Crosier’s unpublished paragraph completely undercuts the entire TCJ editorial. Is that why it was omitted?

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Ks Supreme Ct

The Kansas Supreme Court

Filed electronically after 5p.m. tonight, Monday, the Kansas Supreme Court has granted review of the appeal by the Kansas Attorney General in the matter of the Kansas Unborn Child Protection from Dismemberment Abortion Act. (documents here)

The hearing has not yet been set and both sides will file supplemental briefs to be submitted within 30 days. Here is the  summary of litigation thus far:

Pro-life Gov. Sam Brownback signed SB 95, the dismemberment method ban, on April 7, 2015 after it passed 31-9 in the Senate and 98-26 in the House. The law is not in effect.

The Overland Park Center for Women’s Health (CWH), the office of father -daughter abortion duo, Herb Hodes and Traci Nauser, filed suit against the ban in federal court and won a temporary injunction from Shawnee District Court Judge Larry Hendricks June 25, 2015.  Judge Hendricks adopted the arguments of the abortion attorneys hook, line and sinker.

Attorney General Derek Schmidt filed an appeal of that ruling, claiming that it is “a fantasy” that the Kansas state constitution of 1859 protects a right to abortion (much less one that upholds gruesome dismemberment of living, well-formed unborn children!).

The appeal was taken up by the Kansas Court of Appeals when the Kansas Supreme Court refused to intervene. On Jan. 22, 2016, the appellate court delivered a split ruling which meant the lower court temporary injunction would be upheld.

The Attorney General again filed an appeal, this time asking the Kansas Supreme Court to expeditiously review the appellate decision, asserting that

the Court of Appeals wasn’t truly split, but rather had ruled 7-6-1, finding there is no protection for abortion under the Kansas Constitution.

The Kansas Supreme Court needs to move expeditiously for several reasons, urges the A.G. filing; two other lawsuits filed by CWH (in 2011 and 2013) are lagging in state court and would be directly impacted by a decision about this so-called fundamental state right to abortion.

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unborn feel pain (2)Kansas abortion statistics for 2015 were released today by the Kansas Dept. of Health & Environment (KDHE). The figures revealed an overall 4.4% drop from 2014 and the lowest abortion total since 1987!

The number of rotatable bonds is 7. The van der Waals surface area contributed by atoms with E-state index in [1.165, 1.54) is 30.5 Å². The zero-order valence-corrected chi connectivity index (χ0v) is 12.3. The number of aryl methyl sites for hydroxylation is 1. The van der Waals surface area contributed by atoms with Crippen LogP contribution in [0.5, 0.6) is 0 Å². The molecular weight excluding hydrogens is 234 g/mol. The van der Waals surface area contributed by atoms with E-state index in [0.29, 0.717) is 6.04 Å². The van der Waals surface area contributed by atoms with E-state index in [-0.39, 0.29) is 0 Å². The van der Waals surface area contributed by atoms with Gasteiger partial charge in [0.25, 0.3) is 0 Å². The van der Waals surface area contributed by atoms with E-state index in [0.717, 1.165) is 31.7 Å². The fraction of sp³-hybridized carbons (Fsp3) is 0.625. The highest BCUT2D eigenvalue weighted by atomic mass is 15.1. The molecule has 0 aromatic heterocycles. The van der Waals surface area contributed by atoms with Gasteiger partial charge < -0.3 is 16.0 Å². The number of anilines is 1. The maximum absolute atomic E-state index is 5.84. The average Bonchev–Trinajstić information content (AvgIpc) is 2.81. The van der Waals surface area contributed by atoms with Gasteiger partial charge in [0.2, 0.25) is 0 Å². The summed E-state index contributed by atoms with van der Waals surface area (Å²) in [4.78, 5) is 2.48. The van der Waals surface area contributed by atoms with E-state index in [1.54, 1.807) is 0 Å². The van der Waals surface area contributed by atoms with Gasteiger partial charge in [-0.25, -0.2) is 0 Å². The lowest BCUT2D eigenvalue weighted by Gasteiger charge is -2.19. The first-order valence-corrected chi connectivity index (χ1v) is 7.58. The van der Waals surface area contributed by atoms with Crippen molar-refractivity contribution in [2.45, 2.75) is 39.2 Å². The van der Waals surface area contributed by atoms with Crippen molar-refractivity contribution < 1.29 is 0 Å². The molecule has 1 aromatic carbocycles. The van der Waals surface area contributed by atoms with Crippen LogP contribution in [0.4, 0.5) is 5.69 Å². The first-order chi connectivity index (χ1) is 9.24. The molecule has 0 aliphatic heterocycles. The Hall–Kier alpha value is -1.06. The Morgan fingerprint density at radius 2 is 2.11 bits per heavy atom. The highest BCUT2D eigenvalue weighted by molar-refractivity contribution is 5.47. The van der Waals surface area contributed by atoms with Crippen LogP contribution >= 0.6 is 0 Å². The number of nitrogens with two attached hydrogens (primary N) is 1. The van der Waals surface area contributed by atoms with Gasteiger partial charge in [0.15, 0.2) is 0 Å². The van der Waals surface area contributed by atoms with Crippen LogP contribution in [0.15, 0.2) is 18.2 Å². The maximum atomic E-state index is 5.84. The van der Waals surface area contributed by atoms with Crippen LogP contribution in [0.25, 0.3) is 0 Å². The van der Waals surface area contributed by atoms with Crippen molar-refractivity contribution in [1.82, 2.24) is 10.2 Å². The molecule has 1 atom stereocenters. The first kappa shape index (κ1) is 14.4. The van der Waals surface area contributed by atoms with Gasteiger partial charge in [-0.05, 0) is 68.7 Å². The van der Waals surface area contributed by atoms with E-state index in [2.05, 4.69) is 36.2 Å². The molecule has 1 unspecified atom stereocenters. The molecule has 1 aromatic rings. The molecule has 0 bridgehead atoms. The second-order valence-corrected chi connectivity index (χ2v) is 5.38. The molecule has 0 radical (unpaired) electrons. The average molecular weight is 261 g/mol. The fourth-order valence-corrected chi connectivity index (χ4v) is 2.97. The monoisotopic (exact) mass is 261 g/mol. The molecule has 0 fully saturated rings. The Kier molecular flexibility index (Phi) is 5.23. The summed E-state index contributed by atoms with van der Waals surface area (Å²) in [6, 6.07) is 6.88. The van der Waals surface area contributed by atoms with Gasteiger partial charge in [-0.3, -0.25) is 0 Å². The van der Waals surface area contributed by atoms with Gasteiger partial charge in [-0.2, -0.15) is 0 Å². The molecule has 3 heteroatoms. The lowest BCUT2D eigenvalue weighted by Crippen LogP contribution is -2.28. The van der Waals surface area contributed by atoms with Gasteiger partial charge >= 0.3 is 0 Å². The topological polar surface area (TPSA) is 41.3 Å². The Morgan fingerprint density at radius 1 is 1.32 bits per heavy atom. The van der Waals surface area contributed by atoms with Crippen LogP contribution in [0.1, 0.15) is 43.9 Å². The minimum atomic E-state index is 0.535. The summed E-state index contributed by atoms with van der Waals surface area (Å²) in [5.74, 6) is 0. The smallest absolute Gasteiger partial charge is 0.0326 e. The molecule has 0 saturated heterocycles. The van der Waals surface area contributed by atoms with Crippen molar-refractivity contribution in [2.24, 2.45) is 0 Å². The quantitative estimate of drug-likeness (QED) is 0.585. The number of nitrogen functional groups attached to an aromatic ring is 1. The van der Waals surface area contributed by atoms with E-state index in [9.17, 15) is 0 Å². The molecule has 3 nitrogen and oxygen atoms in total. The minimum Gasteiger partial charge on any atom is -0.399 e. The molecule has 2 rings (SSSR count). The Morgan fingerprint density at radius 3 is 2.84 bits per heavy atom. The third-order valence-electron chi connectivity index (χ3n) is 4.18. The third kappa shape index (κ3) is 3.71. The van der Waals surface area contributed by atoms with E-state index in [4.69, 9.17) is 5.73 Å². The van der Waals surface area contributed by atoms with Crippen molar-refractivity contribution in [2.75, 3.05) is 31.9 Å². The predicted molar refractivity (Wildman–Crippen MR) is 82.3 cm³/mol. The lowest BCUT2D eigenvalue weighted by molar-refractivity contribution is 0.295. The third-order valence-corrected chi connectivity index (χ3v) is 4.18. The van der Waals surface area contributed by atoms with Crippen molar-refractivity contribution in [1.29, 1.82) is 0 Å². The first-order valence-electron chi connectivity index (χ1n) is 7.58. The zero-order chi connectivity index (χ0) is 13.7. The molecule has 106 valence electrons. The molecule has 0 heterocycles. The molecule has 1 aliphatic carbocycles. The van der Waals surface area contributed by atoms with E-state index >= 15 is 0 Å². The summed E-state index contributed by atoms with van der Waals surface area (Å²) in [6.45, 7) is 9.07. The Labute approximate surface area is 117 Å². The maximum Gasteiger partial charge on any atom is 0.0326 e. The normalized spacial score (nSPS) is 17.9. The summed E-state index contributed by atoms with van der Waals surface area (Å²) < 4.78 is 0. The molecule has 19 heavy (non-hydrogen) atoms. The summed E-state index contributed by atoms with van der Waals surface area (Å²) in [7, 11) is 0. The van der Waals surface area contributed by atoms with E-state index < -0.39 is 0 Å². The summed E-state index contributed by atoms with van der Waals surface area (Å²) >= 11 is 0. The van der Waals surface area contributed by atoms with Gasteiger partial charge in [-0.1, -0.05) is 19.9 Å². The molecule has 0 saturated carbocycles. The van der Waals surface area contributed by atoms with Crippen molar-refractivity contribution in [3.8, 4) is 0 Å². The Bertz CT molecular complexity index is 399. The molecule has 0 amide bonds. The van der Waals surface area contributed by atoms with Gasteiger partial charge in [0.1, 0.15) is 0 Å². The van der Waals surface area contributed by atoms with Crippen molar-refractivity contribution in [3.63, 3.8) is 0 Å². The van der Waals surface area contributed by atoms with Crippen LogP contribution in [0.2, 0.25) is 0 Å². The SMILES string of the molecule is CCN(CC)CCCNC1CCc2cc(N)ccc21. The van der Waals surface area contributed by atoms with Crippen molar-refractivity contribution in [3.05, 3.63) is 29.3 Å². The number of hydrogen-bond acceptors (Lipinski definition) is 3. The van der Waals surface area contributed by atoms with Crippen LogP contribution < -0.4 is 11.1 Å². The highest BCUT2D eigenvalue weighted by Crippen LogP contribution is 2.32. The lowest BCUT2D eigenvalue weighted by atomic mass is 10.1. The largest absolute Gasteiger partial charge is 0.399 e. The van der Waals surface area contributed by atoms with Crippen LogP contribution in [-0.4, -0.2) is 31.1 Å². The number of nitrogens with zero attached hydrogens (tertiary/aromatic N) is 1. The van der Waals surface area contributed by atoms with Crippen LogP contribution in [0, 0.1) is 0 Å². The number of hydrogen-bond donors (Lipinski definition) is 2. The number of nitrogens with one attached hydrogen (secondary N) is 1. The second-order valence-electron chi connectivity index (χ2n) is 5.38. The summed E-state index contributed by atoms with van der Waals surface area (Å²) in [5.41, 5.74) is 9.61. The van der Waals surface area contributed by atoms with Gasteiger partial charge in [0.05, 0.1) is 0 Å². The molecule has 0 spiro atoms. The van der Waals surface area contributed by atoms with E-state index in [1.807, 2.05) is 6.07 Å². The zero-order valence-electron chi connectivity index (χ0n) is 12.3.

6,931 abortions were done in Kansas in 2015. KDHE reports 53% (3,579) were obtained by Kansas women and teens and 47% (3,395) obtained by non-residents. (KDHE includes an additional 43 Kansas women who obtained abortions outside Kansas for a total of 6,974.)

For the first time since KDHE abortion reporting began, an abortion was reported as done to preserve the life of the mother. The medical situation of that one abortion, as described by KDHE, was severe pre-eclampsia, with a separated placenta.

The baby was listed as 22 weeks gestation, but undersized for that age. No location for the procedure is indicated, and it may have occurred outside of an abortion clinic setting. Two other abortions past 22 weeks gestation were done on Kansas women in other states.

The 2011 Kansas Pain-Capable Unborn Child Protection Act allows an abortion at or after 22 weeks gestation (20 weeks post-fertilization) necessary to preserve the mother’s life or prevent substantial and irreversible physical impairment of a major bodily function.

“Except in the case of a medical emergency,” the law requires a written referral from another unaffiliated physician, who is “knowledgeable in the field, and knowledgeable about the case.”

WICHITA ABORTIONS DECREASE, ABORTIONIST “INACTIVE”
The good news discovered in the KDHE release was that 14% fewer abortions (down to 720 from 834) were obtained in Sedgwick County, which covers the city of Wichita. This county had been the only one in Kansas’ recent history to show any increase in abortions. After a historic low of 566 abortions in Sedgwick County in 2012, the number rose to 691 in 2013, and then increased again to 834 in 2014.

Chastine without KS medical privileges

Chastine lacks KS medical privileges

The abortion rise was attributed to heavy promotion of the 2013 opening of the SouthWind Women’s Center (in the former abortion location of George Tiller), staffed by a variety of itinerant abortionists. The medical director of that business from the outset has been Cheryl Chastine, originally from Illinois.

Chastine has been featured in pro-abortion media reports describing her frustration with providing abortions in a pro-life state. But her Kansas medical license has gone “inactive” (see here), meaning she is registered with the state Healing Arts Board through May 2016, but is not allowed to practice medicine in Kansas. Just how that is affecting abortion numbers is unclear.

Last month, Planned Parenthood of Kansas & Mid-Missouri in Wichita announced it was expanding to onsite provision of abortion pills in conjunction with abortionists from its Overland Park facility.

OTHER TRENDS
In other items of concern, there were 11 fewer abortions performed in Kansas in 2015 using the gruesome method of dismembering a well-formed, living unborn child. However, because the overall numbers dropped from 640 to 629, the proportion of this method to total abortions rose slightly from 8.8% to 9%.

The state of Kansas enacted a ban on such barbaric dismemberment abortions, but it is not in effect due to a district court ruling striking the ban. The decision is now on appeal before the state Supreme Court. (see more here)